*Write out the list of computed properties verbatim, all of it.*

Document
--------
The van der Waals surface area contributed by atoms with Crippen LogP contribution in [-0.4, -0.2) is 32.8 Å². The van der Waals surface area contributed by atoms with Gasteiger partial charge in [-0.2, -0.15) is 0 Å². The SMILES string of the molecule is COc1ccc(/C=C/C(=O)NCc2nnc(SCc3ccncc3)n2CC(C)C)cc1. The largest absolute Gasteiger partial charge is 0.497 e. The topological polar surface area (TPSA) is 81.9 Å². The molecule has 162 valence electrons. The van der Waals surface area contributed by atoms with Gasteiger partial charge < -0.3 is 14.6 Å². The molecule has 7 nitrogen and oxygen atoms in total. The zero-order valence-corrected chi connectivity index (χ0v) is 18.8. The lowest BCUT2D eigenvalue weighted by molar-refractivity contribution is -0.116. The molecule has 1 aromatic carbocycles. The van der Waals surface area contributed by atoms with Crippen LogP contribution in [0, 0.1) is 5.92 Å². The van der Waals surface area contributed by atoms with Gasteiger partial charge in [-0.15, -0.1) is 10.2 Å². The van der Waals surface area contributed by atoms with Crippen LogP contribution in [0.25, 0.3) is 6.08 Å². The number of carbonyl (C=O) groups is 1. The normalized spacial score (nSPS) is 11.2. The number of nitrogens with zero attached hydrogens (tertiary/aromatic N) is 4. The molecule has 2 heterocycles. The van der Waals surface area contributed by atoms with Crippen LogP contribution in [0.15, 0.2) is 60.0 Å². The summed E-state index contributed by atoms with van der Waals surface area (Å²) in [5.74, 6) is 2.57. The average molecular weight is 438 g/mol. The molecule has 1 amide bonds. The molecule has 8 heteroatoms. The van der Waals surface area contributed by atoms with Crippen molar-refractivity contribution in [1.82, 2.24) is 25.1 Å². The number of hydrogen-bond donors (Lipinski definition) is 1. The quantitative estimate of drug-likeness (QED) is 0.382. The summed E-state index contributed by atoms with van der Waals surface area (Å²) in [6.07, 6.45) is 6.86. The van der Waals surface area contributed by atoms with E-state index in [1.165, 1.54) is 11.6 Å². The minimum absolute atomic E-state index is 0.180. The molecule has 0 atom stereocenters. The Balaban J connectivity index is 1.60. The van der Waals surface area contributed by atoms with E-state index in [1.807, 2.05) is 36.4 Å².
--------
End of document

The van der Waals surface area contributed by atoms with Crippen LogP contribution in [-0.4, -0.2) is 32.8 Å². The van der Waals surface area contributed by atoms with Gasteiger partial charge in [-0.2, -0.15) is 0 Å². The SMILES string of the molecule is COc1ccc(/C=C/C(=O)NCc2nnc(SCc3ccncc3)n2CC(C)C)cc1. The largest absolute Gasteiger partial charge is 0.497 e. The topological polar surface area (TPSA) is 81.9 Å². The molecule has 162 valence electrons. The van der Waals surface area contributed by atoms with Gasteiger partial charge < -0.3 is 14.6 Å². The molecule has 7 nitrogen and oxygen atoms in total. The zero-order valence-corrected chi connectivity index (χ0v) is 18.8. The lowest BCUT2D eigenvalue weighted by molar-refractivity contribution is -0.116. The molecule has 1 aromatic carbocycles. The van der Waals surface area contributed by atoms with Crippen LogP contribution in [0, 0.1) is 5.92 Å². The van der Waals surface area contributed by atoms with Gasteiger partial charge in [-0.15, -0.1) is 10.2 Å². The van der Waals surface area contributed by atoms with Crippen LogP contribution in [0.25, 0.3) is 6.08 Å². The number of carbonyl (C=O) groups is 1. The normalized spacial score (nSPS) is 11.2. The number of nitrogens with zero attached hydrogens (tertiary/aromatic N) is 4. The molecule has 2 heterocycles. The van der Waals surface area contributed by atoms with Crippen LogP contribution in [0.15, 0.2) is 60.0 Å². The summed E-state index contributed by atoms with van der Waals surface area (Å²) in [5.74, 6) is 2.57. The average molecular weight is 438 g/mol. The molecule has 1 amide bonds. The molecule has 8 heteroatoms. The van der Waals surface area contributed by atoms with Crippen molar-refractivity contribution in [1.82, 2.24) is 25.1 Å². The number of hydrogen-bond donors (Lipinski definition) is 1. The quantitative estimate of drug-likeness (QED) is 0.382. The summed E-state index contributed by atoms with van der Waals surface area (Å²) in [6.07, 6.45) is 6.86. The van der Waals surface area contributed by atoms with E-state index in [1.165, 1.54) is 11.6 Å². The minimum absolute atomic E-state index is 0.180. The molecule has 0 atom stereocenters. The Balaban J connectivity index is 1.60. The van der Waals surface area contributed by atoms with E-state index in [1.807, 2.05) is 36.4 Å².